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Suppose

Capital invested = Y

Annual Interest Rate = R%

Period of investment = T

Then if the interest is calculated (and compounded) n times a year

total value =

Y*[1 + r/(100*n)]^(n*T)

So interest accrued = Total value - Y

Suppose

Capital invested = Y

Annual Interest Rate = R%

Period of investment = T

Then if the interest is calculated (and compounded) n times a year

total value =

Y*[1 + r/(100*n)]^(n*T)

So interest accrued = Total value - Y

Suppose

Capital invested = Y

Annual Interest Rate = R%

Period of investment = T

Then if the interest is calculated (and compounded) n times a year

total value =

Y*[1 + r/(100*n)]^(n*T)

So interest accrued = Total value - Y

Suppose

Capital invested = Y

Annual Interest Rate = R%

Period of investment = T

Then if the interest is calculated (and compounded) n times a year

total value =

Y*[1 + r/(100*n)]^(n*T)

So interest accrued = Total value - Y

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Q: How do you work out interest accrued on spreadsheet for compound interest?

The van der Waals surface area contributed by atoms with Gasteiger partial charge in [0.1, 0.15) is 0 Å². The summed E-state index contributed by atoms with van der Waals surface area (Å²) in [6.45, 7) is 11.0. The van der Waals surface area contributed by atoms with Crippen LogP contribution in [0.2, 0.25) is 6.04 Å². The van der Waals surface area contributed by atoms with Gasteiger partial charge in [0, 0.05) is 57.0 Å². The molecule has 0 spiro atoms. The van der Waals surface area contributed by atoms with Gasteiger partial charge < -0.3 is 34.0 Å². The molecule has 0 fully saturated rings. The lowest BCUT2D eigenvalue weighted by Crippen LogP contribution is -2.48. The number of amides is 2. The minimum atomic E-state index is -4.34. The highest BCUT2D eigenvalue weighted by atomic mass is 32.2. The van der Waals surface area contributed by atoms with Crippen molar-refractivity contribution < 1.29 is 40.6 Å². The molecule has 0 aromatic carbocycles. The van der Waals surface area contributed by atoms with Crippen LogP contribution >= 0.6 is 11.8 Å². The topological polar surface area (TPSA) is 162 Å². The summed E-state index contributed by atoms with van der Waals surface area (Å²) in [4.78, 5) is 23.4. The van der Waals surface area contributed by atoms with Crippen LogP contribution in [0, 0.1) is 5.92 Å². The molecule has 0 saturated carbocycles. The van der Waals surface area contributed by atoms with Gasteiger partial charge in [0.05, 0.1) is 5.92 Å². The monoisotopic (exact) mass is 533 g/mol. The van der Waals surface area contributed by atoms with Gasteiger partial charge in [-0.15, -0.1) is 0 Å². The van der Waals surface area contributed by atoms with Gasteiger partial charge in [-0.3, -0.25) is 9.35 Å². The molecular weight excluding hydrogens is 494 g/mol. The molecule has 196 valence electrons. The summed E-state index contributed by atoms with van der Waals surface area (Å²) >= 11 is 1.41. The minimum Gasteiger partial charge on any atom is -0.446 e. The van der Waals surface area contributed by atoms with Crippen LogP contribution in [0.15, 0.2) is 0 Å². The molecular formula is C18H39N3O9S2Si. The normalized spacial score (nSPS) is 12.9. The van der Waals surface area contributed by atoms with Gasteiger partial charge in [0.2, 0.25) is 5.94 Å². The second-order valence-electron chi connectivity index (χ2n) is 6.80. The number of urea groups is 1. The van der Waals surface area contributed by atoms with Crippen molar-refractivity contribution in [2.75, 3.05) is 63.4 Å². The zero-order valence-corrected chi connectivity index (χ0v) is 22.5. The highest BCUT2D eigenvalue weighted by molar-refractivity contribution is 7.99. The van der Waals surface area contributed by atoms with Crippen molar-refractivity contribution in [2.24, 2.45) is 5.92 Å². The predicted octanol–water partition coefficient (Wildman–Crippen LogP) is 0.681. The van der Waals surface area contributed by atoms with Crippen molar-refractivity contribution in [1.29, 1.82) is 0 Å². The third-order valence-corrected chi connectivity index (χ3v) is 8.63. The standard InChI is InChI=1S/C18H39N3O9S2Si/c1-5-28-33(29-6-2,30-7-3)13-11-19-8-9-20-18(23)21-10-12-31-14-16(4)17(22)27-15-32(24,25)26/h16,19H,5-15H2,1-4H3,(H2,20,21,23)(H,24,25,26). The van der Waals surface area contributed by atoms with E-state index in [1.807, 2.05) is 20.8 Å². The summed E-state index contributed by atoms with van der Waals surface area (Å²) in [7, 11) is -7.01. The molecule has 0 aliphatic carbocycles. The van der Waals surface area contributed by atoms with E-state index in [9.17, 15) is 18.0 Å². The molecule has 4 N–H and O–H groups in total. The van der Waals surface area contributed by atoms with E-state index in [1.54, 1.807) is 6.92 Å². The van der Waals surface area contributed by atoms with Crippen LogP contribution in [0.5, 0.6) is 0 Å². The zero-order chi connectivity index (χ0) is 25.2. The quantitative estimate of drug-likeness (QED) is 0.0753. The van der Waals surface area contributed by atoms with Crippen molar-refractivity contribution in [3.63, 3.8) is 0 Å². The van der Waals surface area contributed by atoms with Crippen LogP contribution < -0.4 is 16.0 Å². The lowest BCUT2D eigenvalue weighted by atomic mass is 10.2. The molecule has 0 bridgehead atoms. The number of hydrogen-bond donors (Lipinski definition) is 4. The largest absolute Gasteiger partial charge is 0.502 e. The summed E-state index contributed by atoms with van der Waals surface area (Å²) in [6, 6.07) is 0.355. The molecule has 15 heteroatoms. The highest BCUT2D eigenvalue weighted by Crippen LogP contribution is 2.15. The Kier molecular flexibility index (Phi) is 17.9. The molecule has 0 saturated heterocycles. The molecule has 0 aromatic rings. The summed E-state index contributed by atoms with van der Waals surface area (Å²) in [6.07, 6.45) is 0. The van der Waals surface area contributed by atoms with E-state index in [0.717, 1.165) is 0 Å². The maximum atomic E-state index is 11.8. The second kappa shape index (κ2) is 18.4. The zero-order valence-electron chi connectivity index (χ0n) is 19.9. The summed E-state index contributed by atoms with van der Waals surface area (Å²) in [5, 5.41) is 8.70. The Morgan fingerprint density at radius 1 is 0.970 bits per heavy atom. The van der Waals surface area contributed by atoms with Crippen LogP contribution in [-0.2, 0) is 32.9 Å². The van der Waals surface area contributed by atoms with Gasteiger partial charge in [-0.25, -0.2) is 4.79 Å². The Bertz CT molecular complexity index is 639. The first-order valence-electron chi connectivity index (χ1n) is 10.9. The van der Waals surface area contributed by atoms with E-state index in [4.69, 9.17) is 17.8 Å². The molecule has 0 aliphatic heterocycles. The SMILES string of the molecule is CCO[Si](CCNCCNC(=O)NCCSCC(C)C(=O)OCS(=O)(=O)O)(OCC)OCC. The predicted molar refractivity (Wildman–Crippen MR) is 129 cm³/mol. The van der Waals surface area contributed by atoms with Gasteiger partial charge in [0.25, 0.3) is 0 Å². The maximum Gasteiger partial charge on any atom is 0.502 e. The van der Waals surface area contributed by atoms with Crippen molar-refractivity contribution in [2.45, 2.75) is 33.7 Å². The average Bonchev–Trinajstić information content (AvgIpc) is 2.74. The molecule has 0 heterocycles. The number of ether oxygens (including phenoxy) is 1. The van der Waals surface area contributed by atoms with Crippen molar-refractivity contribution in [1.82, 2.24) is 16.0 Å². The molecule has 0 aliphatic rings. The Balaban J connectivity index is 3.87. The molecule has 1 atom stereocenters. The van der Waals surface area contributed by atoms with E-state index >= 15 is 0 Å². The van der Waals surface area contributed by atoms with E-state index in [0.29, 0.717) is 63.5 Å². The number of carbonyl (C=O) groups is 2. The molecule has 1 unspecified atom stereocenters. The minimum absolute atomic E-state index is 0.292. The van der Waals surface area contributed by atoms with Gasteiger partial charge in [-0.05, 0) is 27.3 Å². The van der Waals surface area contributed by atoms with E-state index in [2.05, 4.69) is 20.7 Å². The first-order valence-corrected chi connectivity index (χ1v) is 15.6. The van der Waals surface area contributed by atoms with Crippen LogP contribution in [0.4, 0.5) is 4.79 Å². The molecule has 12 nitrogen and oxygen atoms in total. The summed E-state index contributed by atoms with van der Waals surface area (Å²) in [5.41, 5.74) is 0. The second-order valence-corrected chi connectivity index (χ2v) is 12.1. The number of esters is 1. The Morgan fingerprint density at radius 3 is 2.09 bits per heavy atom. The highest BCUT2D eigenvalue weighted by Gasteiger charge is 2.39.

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Compound interest. This is where you work out the interest on a number, then work out the interest on top of the number with the interest added.

The spreadsheet does not change. The combination is called a compound document because of definition.

Because formulae save typing, and brain power - especially if it's a complicated spreadsheet. Take something simple - like a spreadsheet to work out the interest and repayments on a loan... It's much quicker to let the spreadsheet work out the amount of interest to be added each month - than to work it out manually. Additionally, the formula can be copied to more than one cell.

For the second (and subsequent) periods, if the interest is to be calculated for the original sum PLUS the interest earned so far then it is compound interest. If only the original amount earns interest in all periods then it is simple interest.

A spreadsheet works by showing the line relationships and the jobs and who is in charge

a spreadsheet

a acountant uses the spreadsheet to help to maths an work things out quicker

They can

AnswerCompound interest works like this.Take a principle (The amount of money you deposit) of $10,000.Lets say that the interest rate is 8% and that it compounds anually.At the end of one year you would have $10,800.With simple interest, at the end of two years, you would have $11,600 because you only earn interst on the principle.After three years you would have $12,400.However, with compound interest, you will earn interest on not just the principle, but the compounded interest as well.Therefore, with compound interest, at the end of two years, you would have 11,664.After three years it would be $12,597.12 and so on.

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